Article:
Stable, biosecure, zero water-exchange aquaculture is the only remedy for repeated catastrophic loss from disease in the shrimp industry, according to Panama-based shrimp RAS expert Dr Bill McGraw.
Boom and bust can best describe the history of the shrimp aquaculture industry, which is stuck in a rut, firmly resisting change. In my country of residence – Panama – shrimp aquaculture has not changed in 50 years, relying on extensive, low-density systems of five shrimp per square metre. Panama, like most of the world, experienced tremendous losses from the highly contagious white spot syndrome virus during the 1990s and, although borders supposedly remain closed due to the possibility of disease introduction, shrimp production has remained relatively stagnant in a country that has tremendous potential.
The United States remains the leader in the study of shrimp disease – in fact it was the first country to develop genetic lines that are disease free. Specific Pathogen Free (SPF) shrimp produced in hatcheries propelled the United States shrimp aquaculture industry forward during the early 1980s, resulting in an all-time high of 2,700 tonnes at the end of 1994. But the following year would bring the disaster of both white spot and Taura virus, decreasing total aquaculture shrimp production by two thirds. The outbreaks were supposedly due to processing infected shrimp from Asia, which then spread the disease from pond to pond via water exchange.
Production rose again, and by 2003 yielded 5,500 tonnes – an advance attributed to breeding disease resistance into domesticated shrimp grown in open-air ponds. That year’s yield remains the all-time high for the US. Regrettably, it was followed by a steady decline, this time due to the flood of cheap imports – a phenomenon which continues to this day. Zero water-exchange (recirculation) technology remains limited to the research stage in the US due to the high costs of coastal land, feed, labour and electricity, as well as the need to provide heat for the systems for at least five months each year. Current nationwide production is at a low of 1,700 tonnes. Nearly all of this comes from open-air ponds, as attempts to grow shrimp intensively indoors have resulted in consistent failure over the past 25 years.
In Panama, meanwhile, the modern shrimp aquaculture industry began at roughly the same time as in the US (1975-1980), established by the pet food giant Purina. As in the US, Panama suffered devastating outbreaks of white spot during the 1990s, which here resulted in a 90 percent decrease in shrimp aquaculture production. Although the technology for zero water exchange is available in Panama, the tremendous profit potential has yet to be tapped due to lack of investment, nonexistent government support and the absence of a viable avenue to acquire the proper SPF genetics necessary for higher growth rates.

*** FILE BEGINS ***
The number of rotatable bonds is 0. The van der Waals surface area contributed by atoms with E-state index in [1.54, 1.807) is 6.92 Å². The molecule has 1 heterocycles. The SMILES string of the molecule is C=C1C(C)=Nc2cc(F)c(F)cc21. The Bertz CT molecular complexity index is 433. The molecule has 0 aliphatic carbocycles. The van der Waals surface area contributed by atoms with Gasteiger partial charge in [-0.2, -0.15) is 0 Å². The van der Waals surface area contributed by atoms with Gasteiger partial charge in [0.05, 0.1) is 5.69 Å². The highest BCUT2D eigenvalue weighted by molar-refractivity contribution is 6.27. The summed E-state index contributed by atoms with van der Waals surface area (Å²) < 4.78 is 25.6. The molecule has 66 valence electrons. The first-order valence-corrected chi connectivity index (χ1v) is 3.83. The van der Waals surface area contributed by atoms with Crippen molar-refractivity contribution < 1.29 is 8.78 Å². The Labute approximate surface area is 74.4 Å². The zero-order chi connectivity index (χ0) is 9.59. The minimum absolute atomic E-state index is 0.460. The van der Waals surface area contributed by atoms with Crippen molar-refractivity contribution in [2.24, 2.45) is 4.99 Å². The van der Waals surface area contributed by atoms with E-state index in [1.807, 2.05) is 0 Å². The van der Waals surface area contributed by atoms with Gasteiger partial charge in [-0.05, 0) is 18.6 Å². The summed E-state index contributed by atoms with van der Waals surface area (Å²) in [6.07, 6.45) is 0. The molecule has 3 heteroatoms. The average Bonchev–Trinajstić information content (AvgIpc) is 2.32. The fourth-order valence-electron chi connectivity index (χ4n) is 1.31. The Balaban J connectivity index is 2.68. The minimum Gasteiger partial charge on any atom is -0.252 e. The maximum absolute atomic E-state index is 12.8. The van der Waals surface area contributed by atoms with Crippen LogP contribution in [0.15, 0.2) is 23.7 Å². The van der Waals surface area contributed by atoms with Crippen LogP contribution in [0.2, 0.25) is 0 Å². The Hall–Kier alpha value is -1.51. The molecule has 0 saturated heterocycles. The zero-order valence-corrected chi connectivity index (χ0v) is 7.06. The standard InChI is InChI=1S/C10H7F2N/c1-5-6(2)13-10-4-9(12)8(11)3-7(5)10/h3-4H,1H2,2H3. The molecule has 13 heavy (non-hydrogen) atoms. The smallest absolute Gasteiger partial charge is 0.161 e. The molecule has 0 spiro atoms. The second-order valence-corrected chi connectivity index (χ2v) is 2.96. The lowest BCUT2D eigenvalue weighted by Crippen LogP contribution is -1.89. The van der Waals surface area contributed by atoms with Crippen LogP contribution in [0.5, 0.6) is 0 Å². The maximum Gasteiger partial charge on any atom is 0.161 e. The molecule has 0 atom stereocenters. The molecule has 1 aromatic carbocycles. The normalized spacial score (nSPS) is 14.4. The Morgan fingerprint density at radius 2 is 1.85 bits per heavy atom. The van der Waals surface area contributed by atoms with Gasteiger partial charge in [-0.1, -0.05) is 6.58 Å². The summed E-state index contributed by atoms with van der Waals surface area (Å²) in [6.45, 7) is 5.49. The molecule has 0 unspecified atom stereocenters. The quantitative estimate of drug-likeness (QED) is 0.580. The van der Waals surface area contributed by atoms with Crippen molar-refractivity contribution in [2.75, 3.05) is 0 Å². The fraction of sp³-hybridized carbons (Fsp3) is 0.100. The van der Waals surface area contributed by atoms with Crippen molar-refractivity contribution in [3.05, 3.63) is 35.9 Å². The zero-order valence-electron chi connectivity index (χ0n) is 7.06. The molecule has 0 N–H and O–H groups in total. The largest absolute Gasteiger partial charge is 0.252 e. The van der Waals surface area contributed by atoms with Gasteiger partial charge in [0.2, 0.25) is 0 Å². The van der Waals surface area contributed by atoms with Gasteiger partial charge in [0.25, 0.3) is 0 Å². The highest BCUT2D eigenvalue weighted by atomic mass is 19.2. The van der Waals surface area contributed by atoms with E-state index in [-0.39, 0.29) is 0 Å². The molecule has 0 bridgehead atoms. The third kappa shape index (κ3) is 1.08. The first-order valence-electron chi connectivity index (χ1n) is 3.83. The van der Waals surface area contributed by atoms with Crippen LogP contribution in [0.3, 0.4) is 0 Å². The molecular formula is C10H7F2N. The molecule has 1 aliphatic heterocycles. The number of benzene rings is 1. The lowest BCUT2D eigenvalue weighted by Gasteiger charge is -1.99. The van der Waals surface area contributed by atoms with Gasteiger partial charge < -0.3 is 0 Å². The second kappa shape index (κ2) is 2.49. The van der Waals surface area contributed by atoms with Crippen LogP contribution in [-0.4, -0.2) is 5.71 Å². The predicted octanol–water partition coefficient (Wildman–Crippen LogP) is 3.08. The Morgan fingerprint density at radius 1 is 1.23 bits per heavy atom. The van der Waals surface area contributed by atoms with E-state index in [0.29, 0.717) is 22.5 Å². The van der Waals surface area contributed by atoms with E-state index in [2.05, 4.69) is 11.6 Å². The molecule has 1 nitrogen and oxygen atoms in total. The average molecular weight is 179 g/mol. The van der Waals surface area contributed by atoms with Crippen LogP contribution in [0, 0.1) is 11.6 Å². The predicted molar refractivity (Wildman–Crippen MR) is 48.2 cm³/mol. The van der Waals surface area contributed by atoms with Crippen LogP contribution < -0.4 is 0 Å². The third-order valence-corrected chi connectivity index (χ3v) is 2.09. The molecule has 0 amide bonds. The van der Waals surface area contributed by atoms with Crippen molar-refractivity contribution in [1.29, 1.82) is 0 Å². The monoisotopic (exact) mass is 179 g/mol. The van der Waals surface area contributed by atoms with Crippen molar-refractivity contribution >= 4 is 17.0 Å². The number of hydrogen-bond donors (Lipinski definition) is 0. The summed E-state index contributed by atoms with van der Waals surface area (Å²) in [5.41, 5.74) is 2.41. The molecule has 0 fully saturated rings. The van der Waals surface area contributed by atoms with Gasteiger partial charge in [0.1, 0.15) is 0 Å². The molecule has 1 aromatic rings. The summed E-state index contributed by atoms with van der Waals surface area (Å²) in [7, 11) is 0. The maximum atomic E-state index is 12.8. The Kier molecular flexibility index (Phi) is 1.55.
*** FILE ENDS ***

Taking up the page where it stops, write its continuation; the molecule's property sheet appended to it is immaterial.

Accurate figures for the current Panama shrimp industry are hard to come by. As fishery statistics are nonexistent, all figures for wild harvest are estimated from export statistics. Therefore, Panama’s shrimp production figure may be more a reflection of what the authorities would like it to be than of the industry’s actual output.
On a worldwide scale, shrimp disease has decimated or grossly affected nearly every shrimp production area. Currently, 52 percent of all shrimp consumed globally comes from aquaculture – therefore, food security is a serious issue when discussing disease in shrimp culture.
Asia, which grows 80 percent of all the shrimp in the world, reported that multiple diseases caused profits to fall by $20 billion during the last decade, and by $10 billion the decade before. Ecuador, the biggest shrimp producer in the Western Hemisphere, saw exports decrease by 70 percent circa 2001 due to white spot virus. The second biggest shrimp producer in South America, Brazil, reported a 30 percent drop in production in 2016, due to white spot. During the same year Australia suffered a white spot disease outbreak too.
Production destruction due to disease is not limited to shrimp aquaculture. For one the most widely grown fish in the world, tilapia, the current status is also gloomy. Tilapia lake virus, which can cause up to 90 percent mortality, has been identified in the major tilapia producing countries of Colombia, Ecuador, Egypt and Israel. The salmon industry also faces various disease challenges, from a range of different vectors.
According to a dissertation by Sylvia Bolanos of Miami University, the survival of the shrimp industry in Panama would require full vertical integration, polyculture with other species and the introduction of a higher priced organic shrimp product for markets in the US. Also, an obvious requirement would be the prevention of another disease outbreak like white spot virus – from which, according to Bolanos, “the Panamanian farms have never truly recuperated”.
Without the employment of biosecure, zero water-exchange technologies, the next viral pandemic is likely to strike Latin America. The question is not if but when. Only a paradigm shift to more sustainable aquaculture practices will prevent this.